Cazoo’s Eye Watering Valuation
Cazoo’s incredible $7 billion valuation when it went public in 2021 has probably also helped foster an element of the perceived industry resentment. Many motor trader rivals at the time pointed out that it felt over-hyped and deep down probably wished they could generate the same rampant appetite from the money men for their own share holdings. Cazoo’s shares subsequently crashed to less than half of their initial price just five months after listing on the New York Stock Exchange.
David Foreman, Managing Director at Praetura Ventures commented on LinkedIn that, “Cazoo makes just £100 gross profit per car sold. That’s 0.5% margin.” In the first quarter of 2022 it sold 19,713 cars with revenue £295m and gross profit of £2m. With circa 3,500 employees, Foreman pointed out that “£2m gross profit doesn’t go very far. Back when it was (over)valued at £7bn; management talked of 13% margins being achievable.”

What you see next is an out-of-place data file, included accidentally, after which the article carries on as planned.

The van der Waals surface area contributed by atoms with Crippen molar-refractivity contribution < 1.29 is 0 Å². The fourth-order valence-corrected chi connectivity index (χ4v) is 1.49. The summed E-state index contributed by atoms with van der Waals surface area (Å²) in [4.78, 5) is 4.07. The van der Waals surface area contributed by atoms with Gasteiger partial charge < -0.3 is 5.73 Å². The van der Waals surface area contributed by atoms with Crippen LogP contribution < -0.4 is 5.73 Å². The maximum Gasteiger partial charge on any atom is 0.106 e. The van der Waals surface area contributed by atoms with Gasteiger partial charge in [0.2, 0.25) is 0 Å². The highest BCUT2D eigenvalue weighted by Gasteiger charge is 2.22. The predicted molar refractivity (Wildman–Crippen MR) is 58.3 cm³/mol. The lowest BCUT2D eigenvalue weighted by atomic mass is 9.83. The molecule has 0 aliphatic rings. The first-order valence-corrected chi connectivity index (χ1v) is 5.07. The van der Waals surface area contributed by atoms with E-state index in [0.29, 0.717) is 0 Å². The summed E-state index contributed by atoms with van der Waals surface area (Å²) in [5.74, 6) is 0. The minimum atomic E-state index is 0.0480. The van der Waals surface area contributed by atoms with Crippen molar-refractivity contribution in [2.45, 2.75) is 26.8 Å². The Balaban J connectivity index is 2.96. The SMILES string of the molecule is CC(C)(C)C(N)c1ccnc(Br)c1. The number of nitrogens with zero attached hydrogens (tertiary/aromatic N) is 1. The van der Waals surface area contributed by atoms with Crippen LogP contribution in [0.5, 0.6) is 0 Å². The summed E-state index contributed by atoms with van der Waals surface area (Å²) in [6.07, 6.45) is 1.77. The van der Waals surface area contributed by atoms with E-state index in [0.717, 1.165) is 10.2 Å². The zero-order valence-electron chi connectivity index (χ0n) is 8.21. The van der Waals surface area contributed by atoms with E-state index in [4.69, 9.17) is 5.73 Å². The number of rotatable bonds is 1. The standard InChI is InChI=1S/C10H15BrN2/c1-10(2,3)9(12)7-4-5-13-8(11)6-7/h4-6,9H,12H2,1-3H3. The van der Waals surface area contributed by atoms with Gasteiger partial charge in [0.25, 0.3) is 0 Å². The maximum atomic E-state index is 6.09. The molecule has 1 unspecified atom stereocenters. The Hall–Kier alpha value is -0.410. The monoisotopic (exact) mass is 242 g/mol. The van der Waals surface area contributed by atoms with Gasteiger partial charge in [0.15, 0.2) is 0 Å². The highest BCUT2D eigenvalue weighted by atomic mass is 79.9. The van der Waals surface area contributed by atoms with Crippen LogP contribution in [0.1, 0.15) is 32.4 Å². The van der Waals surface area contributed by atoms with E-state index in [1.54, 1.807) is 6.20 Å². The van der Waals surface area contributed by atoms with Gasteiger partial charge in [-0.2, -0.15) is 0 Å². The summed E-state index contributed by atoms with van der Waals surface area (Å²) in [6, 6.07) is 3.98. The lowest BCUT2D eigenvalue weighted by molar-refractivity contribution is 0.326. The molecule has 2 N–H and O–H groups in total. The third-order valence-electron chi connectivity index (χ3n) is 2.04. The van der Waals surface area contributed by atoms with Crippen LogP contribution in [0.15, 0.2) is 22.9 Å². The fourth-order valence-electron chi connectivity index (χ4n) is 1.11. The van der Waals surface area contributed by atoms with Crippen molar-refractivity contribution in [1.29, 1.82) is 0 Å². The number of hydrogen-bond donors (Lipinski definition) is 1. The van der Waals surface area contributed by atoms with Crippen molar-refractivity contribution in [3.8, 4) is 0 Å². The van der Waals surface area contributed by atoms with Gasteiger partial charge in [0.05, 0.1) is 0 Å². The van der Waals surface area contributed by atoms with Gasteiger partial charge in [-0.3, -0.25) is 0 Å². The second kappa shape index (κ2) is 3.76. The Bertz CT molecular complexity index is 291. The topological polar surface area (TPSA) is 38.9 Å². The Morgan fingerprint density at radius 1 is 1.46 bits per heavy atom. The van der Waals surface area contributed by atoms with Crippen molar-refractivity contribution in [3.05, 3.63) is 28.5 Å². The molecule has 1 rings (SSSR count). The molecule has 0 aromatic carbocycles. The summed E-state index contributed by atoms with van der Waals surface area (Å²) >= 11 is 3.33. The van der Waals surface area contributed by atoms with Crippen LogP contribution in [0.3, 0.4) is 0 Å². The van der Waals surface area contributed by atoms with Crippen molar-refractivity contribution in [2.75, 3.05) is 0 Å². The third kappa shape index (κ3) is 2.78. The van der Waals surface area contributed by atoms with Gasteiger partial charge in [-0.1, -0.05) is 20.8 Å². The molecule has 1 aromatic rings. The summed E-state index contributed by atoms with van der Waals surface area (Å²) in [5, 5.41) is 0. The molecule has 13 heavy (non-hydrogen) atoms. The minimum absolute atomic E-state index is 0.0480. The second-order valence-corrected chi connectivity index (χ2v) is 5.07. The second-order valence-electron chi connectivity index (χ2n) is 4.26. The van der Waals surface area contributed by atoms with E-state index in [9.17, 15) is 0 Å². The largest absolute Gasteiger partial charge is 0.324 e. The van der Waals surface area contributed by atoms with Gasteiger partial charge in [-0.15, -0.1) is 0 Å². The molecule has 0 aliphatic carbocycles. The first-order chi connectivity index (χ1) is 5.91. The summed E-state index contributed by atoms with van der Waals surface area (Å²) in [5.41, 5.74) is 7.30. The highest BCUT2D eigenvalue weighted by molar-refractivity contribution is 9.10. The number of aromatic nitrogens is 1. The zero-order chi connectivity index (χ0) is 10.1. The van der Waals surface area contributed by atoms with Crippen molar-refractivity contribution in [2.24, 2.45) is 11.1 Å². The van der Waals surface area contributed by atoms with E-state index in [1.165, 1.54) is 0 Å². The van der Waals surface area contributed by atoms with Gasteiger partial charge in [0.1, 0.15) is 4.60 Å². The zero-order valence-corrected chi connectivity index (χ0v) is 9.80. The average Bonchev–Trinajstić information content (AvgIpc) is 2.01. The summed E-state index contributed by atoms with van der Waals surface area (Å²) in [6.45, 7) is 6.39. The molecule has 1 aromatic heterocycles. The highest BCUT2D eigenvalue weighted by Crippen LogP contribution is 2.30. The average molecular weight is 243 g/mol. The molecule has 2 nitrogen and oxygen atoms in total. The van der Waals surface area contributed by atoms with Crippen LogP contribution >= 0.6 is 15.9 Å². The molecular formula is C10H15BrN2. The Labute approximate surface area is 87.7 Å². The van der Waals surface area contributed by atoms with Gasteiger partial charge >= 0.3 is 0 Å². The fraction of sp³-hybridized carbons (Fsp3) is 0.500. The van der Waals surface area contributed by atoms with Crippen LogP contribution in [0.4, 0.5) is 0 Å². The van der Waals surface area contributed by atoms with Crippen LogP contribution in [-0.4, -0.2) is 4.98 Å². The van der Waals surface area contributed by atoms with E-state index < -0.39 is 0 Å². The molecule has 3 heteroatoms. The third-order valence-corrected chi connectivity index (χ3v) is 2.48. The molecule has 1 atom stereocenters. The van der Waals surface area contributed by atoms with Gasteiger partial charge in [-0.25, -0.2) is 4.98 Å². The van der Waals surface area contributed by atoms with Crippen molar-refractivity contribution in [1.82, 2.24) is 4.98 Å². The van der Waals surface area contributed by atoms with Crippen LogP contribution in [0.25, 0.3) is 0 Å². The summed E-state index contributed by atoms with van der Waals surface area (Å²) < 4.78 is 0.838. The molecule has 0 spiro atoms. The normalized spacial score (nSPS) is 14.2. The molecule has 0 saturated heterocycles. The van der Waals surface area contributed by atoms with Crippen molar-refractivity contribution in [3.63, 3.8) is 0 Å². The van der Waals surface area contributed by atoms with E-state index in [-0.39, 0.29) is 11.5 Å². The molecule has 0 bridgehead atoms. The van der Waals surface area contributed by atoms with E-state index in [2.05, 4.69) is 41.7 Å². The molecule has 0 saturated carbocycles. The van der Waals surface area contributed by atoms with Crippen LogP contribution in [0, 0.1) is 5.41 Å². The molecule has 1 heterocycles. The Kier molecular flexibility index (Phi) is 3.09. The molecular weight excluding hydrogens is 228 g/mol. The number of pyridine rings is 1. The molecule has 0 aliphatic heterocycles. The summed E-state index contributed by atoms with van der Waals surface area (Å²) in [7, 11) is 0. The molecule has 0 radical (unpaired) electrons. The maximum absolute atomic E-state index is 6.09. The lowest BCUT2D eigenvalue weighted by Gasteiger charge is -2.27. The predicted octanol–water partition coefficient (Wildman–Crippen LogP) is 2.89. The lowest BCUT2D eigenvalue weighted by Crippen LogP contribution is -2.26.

A history of Cazoo’s acquisitions:
- In July 2020, Cazoo buys Imperial Car Supermarkets.
- December 2020, Cazoo buys Drover car subscription service. Cazoo’s eventually launched their service subscription in June 2021.
- In February 2021, they acquired Smart Fleet Solution, a reconditioning and storage business.
- In September 2021, they bought automotive data insights platform Cazana for 25m and SMH Fleet Solutions.
- October 2021, they buy Vans365.
- November 2021, they took over Spanish car subscription marketplace Swipcar.
- January 2022, Cazoo Claim to be buying Italian car retailer brumbrum.
Can Cazoo replicate that ‘personal touch’?
At the time of launching Cazoo Founder took shots at traditional used car dealers. He said: ‘|The British market is flawed on every level…the process is inconvenient. Buyers must travel miles to showrooms, which typically have only a couple of dozen cars to view.’
Buying a second-hand car isn’t stereotypically associated with the most outstanding customer service. That being said, the numerous complaints of bad service and accusations of disreputable behaviour by a host of tech giants make the greasy-haired used-car salesman look like Mother Teresa.